• Does everybody have a point of reference somewhere in this collection?
• As well as mirrors for the children in our school, do the books in our collections provide windows on the rest of world?
• Are there books here that enable us to understand others in an authentic and genuine way (both in terms of stories, and also in terms of voices)?
• Are there different viewpoints represented – from other places in the world or other perspectives of history?

In all our work at CLPE we believe that the books that our children have access to need to reflect the reality of our world, and that world is complex. So the books need to reflect the complexity rather than diluting it. Candy Gourlay spoke at the conference and wrote about it afterwards: “Authors creating story may dress their characters up in hijabs and what have you, but it’s the soul of the character that matters. In a well-written book, you can hear the character’s heart beating.” And this surely, is the point. If you hear a beating heart – be that in a historical context, a sci-fi novel or a picture book – you will identify with it as a real character, a being with whom you have something in common. You go so much further than merely ‘tolerating’ difference.

March 7, 2017 - Comments Off on The Power of Picture Books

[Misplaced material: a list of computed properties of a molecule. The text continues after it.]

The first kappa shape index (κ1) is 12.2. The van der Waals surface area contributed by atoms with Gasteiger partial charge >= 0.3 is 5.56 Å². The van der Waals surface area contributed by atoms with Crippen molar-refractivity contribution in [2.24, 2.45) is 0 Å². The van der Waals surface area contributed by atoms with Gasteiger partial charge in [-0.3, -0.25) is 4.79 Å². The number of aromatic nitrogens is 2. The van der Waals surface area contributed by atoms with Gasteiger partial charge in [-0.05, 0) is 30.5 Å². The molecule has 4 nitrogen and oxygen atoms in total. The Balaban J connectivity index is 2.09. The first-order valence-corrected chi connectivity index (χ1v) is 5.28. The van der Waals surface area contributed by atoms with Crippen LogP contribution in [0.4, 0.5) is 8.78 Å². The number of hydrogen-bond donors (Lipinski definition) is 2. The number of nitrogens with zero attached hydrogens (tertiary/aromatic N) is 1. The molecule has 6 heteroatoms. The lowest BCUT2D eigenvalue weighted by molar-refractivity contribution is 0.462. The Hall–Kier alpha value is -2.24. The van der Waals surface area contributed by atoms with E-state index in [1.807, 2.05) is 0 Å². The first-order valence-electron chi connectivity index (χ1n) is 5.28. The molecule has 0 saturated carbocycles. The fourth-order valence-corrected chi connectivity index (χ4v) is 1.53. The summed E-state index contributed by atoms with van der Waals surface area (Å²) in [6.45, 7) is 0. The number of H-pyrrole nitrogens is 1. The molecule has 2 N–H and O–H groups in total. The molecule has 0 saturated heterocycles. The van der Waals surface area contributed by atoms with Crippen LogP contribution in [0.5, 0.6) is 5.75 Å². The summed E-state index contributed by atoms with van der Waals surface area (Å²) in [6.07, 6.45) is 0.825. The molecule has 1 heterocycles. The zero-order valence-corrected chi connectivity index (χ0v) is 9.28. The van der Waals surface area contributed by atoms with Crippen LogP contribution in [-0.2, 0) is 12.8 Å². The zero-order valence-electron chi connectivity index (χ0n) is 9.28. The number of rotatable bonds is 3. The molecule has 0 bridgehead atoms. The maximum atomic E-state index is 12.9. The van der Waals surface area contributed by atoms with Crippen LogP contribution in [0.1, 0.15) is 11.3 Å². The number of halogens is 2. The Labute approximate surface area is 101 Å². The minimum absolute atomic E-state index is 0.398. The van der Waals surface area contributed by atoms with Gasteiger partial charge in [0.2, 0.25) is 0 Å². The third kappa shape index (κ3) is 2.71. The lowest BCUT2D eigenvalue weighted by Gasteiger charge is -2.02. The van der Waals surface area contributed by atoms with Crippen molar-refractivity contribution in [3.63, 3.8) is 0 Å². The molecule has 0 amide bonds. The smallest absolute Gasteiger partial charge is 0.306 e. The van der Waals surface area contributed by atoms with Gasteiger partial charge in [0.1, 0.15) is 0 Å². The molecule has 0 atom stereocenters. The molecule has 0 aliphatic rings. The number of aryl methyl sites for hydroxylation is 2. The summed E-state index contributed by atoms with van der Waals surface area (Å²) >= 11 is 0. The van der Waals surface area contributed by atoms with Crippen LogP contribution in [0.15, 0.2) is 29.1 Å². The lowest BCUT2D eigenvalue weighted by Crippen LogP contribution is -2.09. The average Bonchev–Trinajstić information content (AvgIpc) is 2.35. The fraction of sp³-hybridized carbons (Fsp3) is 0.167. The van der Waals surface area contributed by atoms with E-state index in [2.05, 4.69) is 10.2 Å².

The Power of Picture Books

Today’s post about the enduring scope and power of picture books comes courtesy of our friends at the Centre for Literacy in Primary Education. Huge thanks to them for sharing these enlightening and inspirational insights:

At the CLPE we have spent the last three years researching the use of picture books in primary schools. Not just with the youngest children in the school but right the way through the whole age group.

We engaged 10 brilliant author-illustrators to teach a two day course for 20 teachers with one of our teaching team. They helped the teachers to understand what goes into the creation of a picture book, how the story and the characters develop, how to look closely at the pictures in the books and how they interplayed with the text.

During the three years we discovered some very interesting and sometimes unexpected things:

Picture books are not just for young or less able readers.